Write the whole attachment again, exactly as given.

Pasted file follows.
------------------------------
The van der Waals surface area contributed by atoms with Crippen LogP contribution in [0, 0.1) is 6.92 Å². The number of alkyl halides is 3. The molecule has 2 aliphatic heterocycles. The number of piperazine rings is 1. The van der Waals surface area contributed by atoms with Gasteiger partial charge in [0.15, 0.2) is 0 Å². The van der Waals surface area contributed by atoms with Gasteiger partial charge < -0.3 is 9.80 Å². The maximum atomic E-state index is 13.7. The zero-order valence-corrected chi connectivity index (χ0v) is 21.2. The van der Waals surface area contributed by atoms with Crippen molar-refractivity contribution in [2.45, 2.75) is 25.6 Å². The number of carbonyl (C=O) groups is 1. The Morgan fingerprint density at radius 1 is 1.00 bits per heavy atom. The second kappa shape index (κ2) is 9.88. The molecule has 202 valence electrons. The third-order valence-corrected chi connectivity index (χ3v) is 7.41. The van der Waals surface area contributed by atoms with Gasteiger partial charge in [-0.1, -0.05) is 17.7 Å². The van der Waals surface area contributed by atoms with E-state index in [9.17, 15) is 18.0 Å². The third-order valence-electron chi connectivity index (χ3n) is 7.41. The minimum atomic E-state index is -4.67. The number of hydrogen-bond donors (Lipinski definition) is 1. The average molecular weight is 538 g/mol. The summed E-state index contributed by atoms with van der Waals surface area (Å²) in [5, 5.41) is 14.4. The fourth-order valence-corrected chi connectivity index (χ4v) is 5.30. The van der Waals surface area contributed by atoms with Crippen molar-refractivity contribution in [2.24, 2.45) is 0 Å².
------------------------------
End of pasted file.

The van der Waals surface area contributed by atoms with Crippen LogP contribution in [0, 0.1) is 6.92 Å². The number of alkyl halides is 3. The molecule has 2 aliphatic heterocycles. The number of piperazine rings is 1. The van der Waals surface area contributed by atoms with Gasteiger partial charge in [0.15, 0.2) is 0 Å². The van der Waals surface area contributed by atoms with Gasteiger partial charge < -0.3 is 9.80 Å². The maximum atomic E-state index is 13.7. The zero-order valence-corrected chi connectivity index (χ0v) is 21.2. The van der Waals surface area contributed by atoms with Crippen molar-refractivity contribution in [2.45, 2.75) is 25.6 Å². The number of carbonyl (C=O) groups is 1. The Morgan fingerprint density at radius 1 is 1.00 bits per heavy atom. The second kappa shape index (κ2) is 9.88. The molecule has 202 valence electrons. The third-order valence-corrected chi connectivity index (χ3v) is 7.41. The van der Waals surface area contributed by atoms with Gasteiger partial charge in [-0.1, -0.05) is 17.7 Å². The van der Waals surface area contributed by atoms with E-state index in [9.17, 15) is 18.0 Å². The third-order valence-electron chi connectivity index (χ3n) is 7.41. The minimum atomic E-state index is -4.67. The number of hydrogen-bond donors (Lipinski definition) is 1. The average molecular weight is 538 g/mol. The summed E-state index contributed by atoms with van der Waals surface area (Å²) in [5, 5.41) is 14.4. The fourth-order valence-corrected chi connectivity index (χ4v) is 5.30. The van der Waals surface area contributed by atoms with Crippen molar-refractivity contribution in [2.24, 2.45) is 0 Å².